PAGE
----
Our sample should ideally be a “mini-version” of our population. So, if we wish to draw conclusions about a population of students made up of 50% females and 50% boys, our sample would be unrepresentative if it had 95% boys and just 5% girls.

If our sample is not representative of the entire population, we cannot confidently extrapolate the results from the sample to the entire population.

**How to Get a Sample That Is Representative**

To increase your chances of getting a representative sample, you should concentrate on two things:

**1. Make sure you utilize a method of random sampling.**

You can use a variety of random sampling methods to generate a representative sample, including:

A straightforward random sampling

A random sample was taken in a systematic manner

A random sample from a cluster

A stratified random sample of participants

Because every person in the population has an equal chance of being included in the sample, random sampling procedures tend to yield representative samples.

**2. Double-check that your sample size is adequate.**

Along with choosing an acceptable sampling procedure, make sure the sample is large enough to allow you to generalize your findings to a larger population.

To figure out how big your sample should be, think about the size of the population you’re investigating, the confidence level you want to use, and the allowable margin of error.

Fortunately, you can plug these variables into online calculators to determine the size of your sample.

**Inferential Statistics in Common Forms**

Inferential statistics can be divided into three types:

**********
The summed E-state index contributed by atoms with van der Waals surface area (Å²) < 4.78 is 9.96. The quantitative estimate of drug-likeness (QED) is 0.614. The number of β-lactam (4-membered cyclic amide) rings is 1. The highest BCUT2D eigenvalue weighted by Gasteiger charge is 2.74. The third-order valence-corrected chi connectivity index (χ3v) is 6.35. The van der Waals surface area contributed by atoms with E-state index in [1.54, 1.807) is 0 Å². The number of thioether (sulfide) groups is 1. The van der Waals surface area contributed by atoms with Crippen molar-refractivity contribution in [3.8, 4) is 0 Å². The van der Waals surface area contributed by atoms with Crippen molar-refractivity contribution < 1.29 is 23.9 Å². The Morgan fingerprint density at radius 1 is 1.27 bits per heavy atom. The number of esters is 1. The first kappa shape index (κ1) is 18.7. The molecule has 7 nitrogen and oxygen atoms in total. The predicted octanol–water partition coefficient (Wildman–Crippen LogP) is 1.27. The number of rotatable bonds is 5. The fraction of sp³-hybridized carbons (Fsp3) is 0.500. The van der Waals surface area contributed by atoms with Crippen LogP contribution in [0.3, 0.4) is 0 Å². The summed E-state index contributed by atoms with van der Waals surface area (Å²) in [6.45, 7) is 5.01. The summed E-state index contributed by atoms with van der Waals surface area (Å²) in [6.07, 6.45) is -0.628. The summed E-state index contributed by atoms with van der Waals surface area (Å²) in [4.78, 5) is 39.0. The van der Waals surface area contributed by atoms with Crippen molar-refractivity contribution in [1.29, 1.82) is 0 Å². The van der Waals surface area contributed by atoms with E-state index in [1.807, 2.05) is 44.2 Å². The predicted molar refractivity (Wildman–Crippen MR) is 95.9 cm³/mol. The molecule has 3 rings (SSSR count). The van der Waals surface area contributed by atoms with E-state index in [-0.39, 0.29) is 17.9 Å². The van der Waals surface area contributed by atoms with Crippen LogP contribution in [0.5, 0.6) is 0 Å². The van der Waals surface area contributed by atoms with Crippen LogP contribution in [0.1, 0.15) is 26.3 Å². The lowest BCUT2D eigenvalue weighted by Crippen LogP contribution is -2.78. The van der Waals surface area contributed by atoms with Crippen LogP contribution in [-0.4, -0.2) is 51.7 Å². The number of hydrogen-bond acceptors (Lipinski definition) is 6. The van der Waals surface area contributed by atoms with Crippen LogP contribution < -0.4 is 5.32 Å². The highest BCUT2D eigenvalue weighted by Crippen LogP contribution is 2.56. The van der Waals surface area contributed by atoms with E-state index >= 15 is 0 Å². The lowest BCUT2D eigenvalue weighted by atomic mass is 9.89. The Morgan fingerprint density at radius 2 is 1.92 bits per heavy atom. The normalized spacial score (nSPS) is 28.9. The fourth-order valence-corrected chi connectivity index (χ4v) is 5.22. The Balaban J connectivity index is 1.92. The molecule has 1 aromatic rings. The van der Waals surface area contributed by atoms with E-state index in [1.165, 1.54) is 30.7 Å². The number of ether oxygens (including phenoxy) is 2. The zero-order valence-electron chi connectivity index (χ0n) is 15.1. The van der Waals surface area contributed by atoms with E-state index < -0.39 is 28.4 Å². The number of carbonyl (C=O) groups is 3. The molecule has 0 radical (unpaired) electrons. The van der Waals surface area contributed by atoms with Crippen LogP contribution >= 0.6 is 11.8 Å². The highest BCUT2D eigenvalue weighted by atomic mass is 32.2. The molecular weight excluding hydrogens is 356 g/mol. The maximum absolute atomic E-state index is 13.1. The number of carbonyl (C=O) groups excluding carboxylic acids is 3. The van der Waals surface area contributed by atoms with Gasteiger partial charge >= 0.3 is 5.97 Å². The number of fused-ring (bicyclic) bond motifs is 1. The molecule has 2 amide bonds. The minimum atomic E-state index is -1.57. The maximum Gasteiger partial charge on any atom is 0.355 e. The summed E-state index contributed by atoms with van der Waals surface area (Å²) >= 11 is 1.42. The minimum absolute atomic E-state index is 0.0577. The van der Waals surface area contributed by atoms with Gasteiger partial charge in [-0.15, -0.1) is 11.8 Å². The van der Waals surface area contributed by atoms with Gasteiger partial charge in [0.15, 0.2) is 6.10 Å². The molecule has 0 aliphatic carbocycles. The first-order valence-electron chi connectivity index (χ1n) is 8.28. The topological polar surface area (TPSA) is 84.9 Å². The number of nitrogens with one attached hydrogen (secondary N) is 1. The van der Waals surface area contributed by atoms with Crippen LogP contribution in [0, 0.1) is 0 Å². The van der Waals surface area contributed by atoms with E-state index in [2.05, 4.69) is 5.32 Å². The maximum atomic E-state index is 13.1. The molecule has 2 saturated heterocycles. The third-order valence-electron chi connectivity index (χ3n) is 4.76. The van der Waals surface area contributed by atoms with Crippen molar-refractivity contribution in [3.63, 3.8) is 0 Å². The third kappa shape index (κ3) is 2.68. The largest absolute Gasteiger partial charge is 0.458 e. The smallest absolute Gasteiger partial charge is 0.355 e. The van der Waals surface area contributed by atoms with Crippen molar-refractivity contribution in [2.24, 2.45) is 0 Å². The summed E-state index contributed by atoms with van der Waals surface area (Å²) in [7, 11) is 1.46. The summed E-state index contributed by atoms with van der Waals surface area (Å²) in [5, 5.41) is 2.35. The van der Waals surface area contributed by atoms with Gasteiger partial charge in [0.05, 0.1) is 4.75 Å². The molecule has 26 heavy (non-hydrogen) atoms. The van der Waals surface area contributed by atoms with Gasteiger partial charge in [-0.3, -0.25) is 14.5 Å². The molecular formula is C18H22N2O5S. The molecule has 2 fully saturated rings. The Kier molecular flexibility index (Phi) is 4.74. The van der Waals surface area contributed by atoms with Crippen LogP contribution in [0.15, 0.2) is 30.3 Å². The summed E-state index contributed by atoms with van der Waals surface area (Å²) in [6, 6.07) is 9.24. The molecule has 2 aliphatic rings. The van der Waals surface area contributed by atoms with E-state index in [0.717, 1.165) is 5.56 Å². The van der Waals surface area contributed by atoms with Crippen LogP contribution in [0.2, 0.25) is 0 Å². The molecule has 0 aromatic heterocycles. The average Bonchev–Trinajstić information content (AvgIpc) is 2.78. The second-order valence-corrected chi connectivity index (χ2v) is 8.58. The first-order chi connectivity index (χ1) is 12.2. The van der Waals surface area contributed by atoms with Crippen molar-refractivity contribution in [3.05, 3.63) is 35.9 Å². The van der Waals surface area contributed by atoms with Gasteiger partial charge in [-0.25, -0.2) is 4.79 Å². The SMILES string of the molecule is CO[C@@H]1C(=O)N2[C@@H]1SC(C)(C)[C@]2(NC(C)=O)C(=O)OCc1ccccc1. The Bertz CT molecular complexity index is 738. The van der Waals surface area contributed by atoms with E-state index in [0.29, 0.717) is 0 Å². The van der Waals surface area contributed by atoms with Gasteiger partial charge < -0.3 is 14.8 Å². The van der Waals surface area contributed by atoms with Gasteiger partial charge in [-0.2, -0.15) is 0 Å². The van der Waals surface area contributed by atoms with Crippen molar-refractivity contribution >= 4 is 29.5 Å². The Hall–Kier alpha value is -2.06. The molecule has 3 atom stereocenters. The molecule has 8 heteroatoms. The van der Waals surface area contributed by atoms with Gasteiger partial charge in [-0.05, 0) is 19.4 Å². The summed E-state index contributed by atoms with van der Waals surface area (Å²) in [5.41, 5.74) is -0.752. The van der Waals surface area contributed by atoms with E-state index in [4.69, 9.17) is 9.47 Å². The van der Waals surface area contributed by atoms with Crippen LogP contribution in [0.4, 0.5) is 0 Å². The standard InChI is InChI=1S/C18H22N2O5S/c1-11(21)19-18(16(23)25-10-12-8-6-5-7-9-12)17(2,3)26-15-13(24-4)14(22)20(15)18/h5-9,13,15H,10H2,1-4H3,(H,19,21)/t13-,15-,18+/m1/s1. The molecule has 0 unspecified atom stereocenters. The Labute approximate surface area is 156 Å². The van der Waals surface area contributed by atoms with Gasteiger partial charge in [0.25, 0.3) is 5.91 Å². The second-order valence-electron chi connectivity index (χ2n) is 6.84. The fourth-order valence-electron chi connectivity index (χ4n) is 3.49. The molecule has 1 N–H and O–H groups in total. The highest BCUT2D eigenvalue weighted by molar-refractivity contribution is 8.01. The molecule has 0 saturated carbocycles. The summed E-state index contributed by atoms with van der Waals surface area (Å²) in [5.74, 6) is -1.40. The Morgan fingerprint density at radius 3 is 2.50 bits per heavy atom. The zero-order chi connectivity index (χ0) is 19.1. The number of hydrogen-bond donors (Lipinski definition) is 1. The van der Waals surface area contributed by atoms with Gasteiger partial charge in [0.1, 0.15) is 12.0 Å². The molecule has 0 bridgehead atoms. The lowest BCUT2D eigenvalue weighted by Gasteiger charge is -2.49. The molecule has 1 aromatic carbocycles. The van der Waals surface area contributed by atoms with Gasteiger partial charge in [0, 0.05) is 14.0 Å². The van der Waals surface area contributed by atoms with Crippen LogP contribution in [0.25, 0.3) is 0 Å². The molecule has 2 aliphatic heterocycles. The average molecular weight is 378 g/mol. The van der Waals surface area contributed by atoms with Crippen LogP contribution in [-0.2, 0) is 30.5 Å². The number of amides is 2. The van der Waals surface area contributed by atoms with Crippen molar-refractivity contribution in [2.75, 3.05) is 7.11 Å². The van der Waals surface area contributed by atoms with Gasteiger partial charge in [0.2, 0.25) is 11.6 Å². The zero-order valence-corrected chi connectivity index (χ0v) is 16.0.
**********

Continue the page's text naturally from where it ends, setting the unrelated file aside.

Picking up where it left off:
Hypothesis tests are a type of test that is used to determine whether or not a

Frequently, we’re looking for answers to inquiries concerning a population, such as:

Is the percentage of people in Ohio who support Candidate A greater than 50%?

Is the average height of a particular plant 15 inches?

Is there a difference in average height between students at School A and School B?

To answer these problems, we can utilize a hypothesis test, which allows us to draw inferences about populations based on data from a sample.

**Confidence Intervals are a type of confidence interval.**

We’re occasionally interested in estimating a population’s value. For instance, we might be curious about the average height of a particular plant species in Australia.

Instead of measuring every single plant in the country, we may gather a small sample of plants and measure each one individually.

The mean height of the plants in the sample can then be used to estimate the population’s mean height.

Our sample, on the other hand, is unlikely to yield an exact assessment of the population. Fortunately, we can account for this uncertainty by constructing a confidence interval, which specifies a range of values within which the true population parameter is most likely to fall.

For example, a 95 percent confidence interval of [13, 15] indicates that we’re 95% confident that the true mean height of this plant species is between 13 and 15 inches.

We’re sometimes curious about the relationship between two variables in a population.

Let’s say we want to determine if the number of hours spent studying per week is related to test scores. We may use a technique known as regression analysis to address this question.

So, for 100 students, we might look at the number of hours studied as well as their exam scores and do a regression analysis to see whether there is a significant association between the two variables.

If the regression’s p-value is significant, we can conclude that there is a substantial association between these two variables in the entire student population.

**Descriptive and inferential statistics are two types of statistics.**

The following is a summary of the differences between descriptive and inferential statistics:

To characterize a data set, descriptive statistics employ summary statistics, graphs, and tables.

This is beneficial for quickly gaining an overview of a data set without having to go through all of the individual data values.

Samples are used in inferential statistics to make inferences about larger populations.

You can use one or more of the following approaches to answer a question about a population, depending on the question you wish to answer: hypothesis tests, confidence intervals, and regression analysis.

If you choose one of these methods, keep in mind that your sample must be representative of your population; otherwise, the conclusions you derive will be suspect.